China’s Push to Clear Hidden Debt Likely to Benefit Weak Regions

China is getting serious about clearing the off-balance sheet debt of local governments, and weaker provinces are likely to benefit the most from the process.

(Bloomberg) — China is getting serious about clearing the off-balance sheet debt of local governments, and weaker provinces are likely to benefit the most from the process.

Zhang Wei, an analyst with Founder Securities Co., estimates that southwestern and northern provinces like Yunnan and Tianjin will likely be prioritized if China adopts a plan to reduce so-called hidden debt through bond swaps. Bloomberg News reported last month that officials are considering such a plan to help tackle a problem that’s become a major risk to economic growth and financial stability. 

The hidden debt comes mainly from local government financing vehicles, companies that have borrowed on behalf of local authorities and that carry out infrastructure spending on projects like roads and railways. There are no official figures for the size of LGFV debt, although the International Monetary Fund estimates it could be as high as $9 trillion.

Bloomberg News reported earlier that authorities are considering allowing local governments to sell bonds from their unused quota from previous years to pay down the hidden debt. More than 1 trillion yuan ($139 billion) of unused bond quota could be used, people familiar with the matter had said.

Shanghai Securities News on Thursday put the figure at 1.5 trillion yuan and said the bonds would be sold this year, citing an unidentified expert. The move will lower the interest rate on liabilities and give regions more time to repay their debt, the newspaper quoted the person as saying.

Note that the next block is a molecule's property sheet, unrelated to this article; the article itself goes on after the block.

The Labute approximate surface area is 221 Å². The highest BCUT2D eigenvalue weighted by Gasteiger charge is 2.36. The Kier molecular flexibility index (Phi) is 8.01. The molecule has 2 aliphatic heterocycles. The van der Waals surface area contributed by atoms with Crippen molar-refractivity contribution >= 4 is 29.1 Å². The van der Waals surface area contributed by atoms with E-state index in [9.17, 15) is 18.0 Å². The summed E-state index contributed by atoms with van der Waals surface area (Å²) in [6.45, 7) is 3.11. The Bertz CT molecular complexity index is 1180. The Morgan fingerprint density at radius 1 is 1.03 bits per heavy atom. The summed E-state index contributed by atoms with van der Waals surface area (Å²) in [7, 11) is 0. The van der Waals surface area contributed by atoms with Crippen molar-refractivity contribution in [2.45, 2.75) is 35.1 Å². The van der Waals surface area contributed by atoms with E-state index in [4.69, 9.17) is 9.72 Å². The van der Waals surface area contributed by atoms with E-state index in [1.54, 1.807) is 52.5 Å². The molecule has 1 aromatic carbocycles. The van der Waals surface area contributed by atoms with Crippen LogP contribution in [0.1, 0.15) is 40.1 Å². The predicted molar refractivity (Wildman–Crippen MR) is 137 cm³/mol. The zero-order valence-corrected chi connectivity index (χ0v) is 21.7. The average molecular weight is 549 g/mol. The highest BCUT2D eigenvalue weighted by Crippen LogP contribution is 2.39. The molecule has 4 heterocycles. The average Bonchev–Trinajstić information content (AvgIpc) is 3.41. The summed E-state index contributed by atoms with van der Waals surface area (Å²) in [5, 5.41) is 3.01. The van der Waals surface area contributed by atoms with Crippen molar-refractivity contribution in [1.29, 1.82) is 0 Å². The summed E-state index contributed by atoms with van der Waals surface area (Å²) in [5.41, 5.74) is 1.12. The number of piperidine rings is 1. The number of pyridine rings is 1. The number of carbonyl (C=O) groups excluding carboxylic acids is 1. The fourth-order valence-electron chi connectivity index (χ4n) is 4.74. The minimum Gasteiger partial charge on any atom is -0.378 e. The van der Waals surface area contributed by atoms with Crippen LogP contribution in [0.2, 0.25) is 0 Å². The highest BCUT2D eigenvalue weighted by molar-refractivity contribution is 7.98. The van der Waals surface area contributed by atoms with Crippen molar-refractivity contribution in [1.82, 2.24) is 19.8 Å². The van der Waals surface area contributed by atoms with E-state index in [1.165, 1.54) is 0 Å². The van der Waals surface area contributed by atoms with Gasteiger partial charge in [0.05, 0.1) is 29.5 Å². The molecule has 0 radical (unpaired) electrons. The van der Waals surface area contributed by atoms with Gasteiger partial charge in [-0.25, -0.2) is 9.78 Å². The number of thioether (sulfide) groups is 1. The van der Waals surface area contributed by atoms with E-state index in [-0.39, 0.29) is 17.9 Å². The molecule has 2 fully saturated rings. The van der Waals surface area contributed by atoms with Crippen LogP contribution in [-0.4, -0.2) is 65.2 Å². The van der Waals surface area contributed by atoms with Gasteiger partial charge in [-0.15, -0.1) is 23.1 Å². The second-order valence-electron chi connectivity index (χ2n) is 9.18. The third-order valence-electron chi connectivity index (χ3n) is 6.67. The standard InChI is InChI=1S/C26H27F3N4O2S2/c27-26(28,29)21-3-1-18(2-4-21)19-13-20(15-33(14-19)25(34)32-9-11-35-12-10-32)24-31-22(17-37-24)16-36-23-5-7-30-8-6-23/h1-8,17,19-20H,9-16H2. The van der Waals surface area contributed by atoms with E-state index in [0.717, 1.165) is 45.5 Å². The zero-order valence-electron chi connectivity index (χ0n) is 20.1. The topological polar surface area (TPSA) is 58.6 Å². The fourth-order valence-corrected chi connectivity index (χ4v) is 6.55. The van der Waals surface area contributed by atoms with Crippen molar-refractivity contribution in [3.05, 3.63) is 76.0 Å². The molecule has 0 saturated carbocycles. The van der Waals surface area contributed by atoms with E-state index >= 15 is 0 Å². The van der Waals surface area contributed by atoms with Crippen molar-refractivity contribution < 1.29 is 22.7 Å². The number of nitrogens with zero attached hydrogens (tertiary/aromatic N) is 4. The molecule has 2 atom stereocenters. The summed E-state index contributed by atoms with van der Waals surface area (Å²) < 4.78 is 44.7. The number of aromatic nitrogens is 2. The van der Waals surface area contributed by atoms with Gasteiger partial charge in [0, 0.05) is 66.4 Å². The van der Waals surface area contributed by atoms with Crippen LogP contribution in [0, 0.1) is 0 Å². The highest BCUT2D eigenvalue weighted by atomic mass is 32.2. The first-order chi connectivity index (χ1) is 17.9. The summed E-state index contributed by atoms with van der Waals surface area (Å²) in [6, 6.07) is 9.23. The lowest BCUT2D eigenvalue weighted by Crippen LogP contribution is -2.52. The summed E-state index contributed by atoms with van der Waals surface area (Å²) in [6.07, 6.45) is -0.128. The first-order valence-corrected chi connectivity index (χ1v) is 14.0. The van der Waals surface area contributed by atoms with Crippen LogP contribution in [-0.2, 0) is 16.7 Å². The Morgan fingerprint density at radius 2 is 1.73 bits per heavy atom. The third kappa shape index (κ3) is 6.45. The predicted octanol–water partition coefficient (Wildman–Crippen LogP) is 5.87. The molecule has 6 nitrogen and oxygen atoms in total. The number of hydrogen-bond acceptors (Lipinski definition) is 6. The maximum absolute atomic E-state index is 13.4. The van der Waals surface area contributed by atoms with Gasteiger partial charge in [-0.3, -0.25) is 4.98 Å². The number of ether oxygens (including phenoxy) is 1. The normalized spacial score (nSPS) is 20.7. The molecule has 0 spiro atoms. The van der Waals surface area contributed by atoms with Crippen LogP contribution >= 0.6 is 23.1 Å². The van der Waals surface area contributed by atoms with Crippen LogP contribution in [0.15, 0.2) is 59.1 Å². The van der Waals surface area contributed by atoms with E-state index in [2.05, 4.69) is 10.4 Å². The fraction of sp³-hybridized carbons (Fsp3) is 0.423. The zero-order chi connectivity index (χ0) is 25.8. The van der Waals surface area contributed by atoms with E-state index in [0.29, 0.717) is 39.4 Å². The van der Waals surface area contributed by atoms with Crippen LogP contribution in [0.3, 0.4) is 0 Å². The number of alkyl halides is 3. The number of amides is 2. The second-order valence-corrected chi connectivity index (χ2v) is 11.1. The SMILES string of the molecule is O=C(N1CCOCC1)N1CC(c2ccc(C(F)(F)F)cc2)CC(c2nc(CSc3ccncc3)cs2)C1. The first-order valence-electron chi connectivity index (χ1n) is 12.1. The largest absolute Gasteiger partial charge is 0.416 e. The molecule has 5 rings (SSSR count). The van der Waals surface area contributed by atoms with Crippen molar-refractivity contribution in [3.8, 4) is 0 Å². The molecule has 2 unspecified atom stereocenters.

As of the end of 2022, Chinese provinces had a total of 2.59 trillion yuan in unused quota from previous years, according to Bloomberg calculations based on data from the Ministry of Finance. 

Weaker Provinces

Zhang suggested authorities will likely distribute bond quotas from financially stronger provinces to weaker areas. That will benefit regions like Yunan, Guizhou, Chongqing, Tianjin and Guangxi, regions where the borrowing costs on existing LGFV debt are high and much of it is maturing in the next couple years, he wrote in a note on Wednesday.

Shanghai, Jiangsu in the east, Beijing, Hebei in the north and Henan in central China have the highest amounts of unused bond quota among their peers, Zhang said. In general, the central government can take back 30% of unused quota from provinces and redistribute it among other regions, he said.

China used the debt-swap arrangement on a large scale in 2015-2018 when provinces were allowed to issue bonds on their own. In 2019, some counties in less developed regions were picked by the government to replace their hidden debt with bonds in a trial program to improve their financing ability. 

In late 2020, special local bonds for refinancing purposes were introduced, first to help weak areas reduce their off-balance sheet liabilities, and then used by rich areas including Beijing, Shanghai, and Guangdong in south China to clear hidden debt. Guangdong in 2021 became the first to claim it had successfully eliminated the debt.

Discussion about the debt swap increased after the Communist Party’s Politburo last week said a “holistic plan” will be put together to resolve the local debt problem. President Xi Jinping has previously described the issue as one of the “major economic and financial risks” facing China.

More than half of China’s 31 provinces have on-balance sheet debt that exceeds a threshold set by Beijing. That’s even before the LGFV debt is added.

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